Best cameras under $2000
Published Jun 24, 2020 | dpreview staff
24MP full-frame CMOS sensor | 51-point AF system | 1080/60p video
What we like:
- Excellent low light performance
- Superb AF, particularly subject recognition and tracking
- Wide Raw dynamic range
- Tilting LCD
What we don't:
- Small buffer when shooting bursts
- Limited, centrally concentrated AF points
- Mirror/shutter shock can cause blurry images
- Poor live view and movie AF
The Nikon D750 boasts a comprehensive video and still photography specification which includes a tilting rear LCD screen and an improved version of the 51-point AF system found in the D810 and D4s. The D750 can focus down to -3 EV, which means that every single AF point in the D750 can be used in lower light than most, if not all, DSLRs.
The D750 is a well-built camera with controls that will be familiar to anyone who has picked up a recent Nikon DSLR. The camera's grip is "just right" and the articulating LCD is good for video and high/low angle shooting. The camera has two card slots and sockets for headphones and a microphone. Despite its extensive customizability, the D750 remains accessible to beginners via scene modes.
The D750 boasts a comprehensive video and still photography specification
The D750 offers Nikon’s EXPEED 4 processor and offers a maximum ISO sensitivity of 51200, with continuous shooting up to 6.5 fps. A 91,000-pixel RGB metering sensor works in conjunction with the AF system to provide snappy AF with face detection and industry-leading '3D' subject recognition and tracking. Since not all points are cross-type, the AF system may struggle with off-center subjects. Battery life is rated at an impressive 1230 shots per charge.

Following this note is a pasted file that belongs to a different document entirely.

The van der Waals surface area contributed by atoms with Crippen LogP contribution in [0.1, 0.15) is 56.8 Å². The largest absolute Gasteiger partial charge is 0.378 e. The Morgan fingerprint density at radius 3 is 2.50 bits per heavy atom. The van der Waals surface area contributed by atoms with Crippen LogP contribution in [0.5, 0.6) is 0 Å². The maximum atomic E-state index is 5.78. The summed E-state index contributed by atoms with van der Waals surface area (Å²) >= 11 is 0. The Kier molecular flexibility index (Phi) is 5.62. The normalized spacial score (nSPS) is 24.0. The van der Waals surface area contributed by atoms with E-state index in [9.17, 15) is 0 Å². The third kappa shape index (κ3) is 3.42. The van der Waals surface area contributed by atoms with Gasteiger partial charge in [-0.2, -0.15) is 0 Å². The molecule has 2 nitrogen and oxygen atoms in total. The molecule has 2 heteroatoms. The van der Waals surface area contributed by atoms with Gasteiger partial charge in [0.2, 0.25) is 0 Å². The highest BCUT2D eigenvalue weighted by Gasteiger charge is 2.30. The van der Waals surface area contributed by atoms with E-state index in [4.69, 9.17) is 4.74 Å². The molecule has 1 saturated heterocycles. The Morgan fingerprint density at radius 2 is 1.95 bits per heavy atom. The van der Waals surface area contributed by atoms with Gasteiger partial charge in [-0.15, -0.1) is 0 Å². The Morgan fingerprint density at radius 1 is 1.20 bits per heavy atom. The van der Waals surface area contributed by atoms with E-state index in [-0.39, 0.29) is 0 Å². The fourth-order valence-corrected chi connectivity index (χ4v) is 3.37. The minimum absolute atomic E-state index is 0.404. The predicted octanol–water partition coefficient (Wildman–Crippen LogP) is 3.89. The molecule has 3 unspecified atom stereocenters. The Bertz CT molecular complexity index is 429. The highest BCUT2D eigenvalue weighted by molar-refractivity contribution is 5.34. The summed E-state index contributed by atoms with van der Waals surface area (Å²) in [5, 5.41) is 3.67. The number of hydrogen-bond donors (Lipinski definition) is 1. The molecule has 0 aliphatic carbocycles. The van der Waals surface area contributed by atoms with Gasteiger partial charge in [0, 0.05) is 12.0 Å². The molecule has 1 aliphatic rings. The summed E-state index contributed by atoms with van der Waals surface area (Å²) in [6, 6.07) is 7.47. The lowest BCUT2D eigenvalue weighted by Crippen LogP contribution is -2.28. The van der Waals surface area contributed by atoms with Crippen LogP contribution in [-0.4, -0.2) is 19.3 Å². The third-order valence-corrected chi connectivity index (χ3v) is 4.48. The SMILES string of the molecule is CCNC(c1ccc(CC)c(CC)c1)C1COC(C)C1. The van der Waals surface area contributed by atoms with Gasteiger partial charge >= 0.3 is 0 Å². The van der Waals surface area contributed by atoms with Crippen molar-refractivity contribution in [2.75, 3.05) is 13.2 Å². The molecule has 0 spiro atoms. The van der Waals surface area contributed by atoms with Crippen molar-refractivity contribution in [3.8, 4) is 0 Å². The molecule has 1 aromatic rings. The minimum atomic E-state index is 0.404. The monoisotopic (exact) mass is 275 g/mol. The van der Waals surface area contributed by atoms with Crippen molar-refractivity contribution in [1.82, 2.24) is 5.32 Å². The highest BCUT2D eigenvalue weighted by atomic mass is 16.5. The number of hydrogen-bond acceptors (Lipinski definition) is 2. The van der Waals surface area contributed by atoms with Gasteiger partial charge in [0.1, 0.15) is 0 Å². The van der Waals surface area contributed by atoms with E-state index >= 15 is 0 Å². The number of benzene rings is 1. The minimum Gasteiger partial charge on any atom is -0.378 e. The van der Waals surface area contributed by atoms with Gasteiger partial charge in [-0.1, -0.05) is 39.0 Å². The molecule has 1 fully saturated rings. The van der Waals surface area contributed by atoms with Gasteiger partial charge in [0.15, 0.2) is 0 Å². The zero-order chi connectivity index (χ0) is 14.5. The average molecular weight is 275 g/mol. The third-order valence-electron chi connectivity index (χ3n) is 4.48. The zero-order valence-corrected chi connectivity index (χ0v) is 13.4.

The D750's image quality is excellent, with spot-on metering and shadows that remain relatively noise-free for pushing in post-processing due to its remarkable dynamic range. Low light image quality is nearly class-leading due to remarkably low noise levels. But beware, we did occasionally run into issues with image-softening mirror/shutter shock, especially when shooting at longer focal lengths and with vibration reduction engaged on some VR lenses.
Video is captured at up to 1080/60p, and features like 'Flat' log gamma picture control, zebra stripes and auto ISO in manual mode make the D750 a powerful tool for videography, as well as stills. Video quality from the D750 is overall very solid, with good detail and color. Built-in intervalometer and time-lapse (with exposure smoothing) functions are a bonus. It's worth noting though that there are a few mirrorless cameras available in this class that offer even better video quality and specification.
Built-in Wi-Fi and tilting screen are much-welcomed features in a Nikon DSLR of this class, and almost everyone will appreciate the light body and massively improved grip that makes the camera much more one-hand-holdable than previous iterations. Overall, it's hard to beat the value of the D750 as a well-rounded, stills photography powerhouse.
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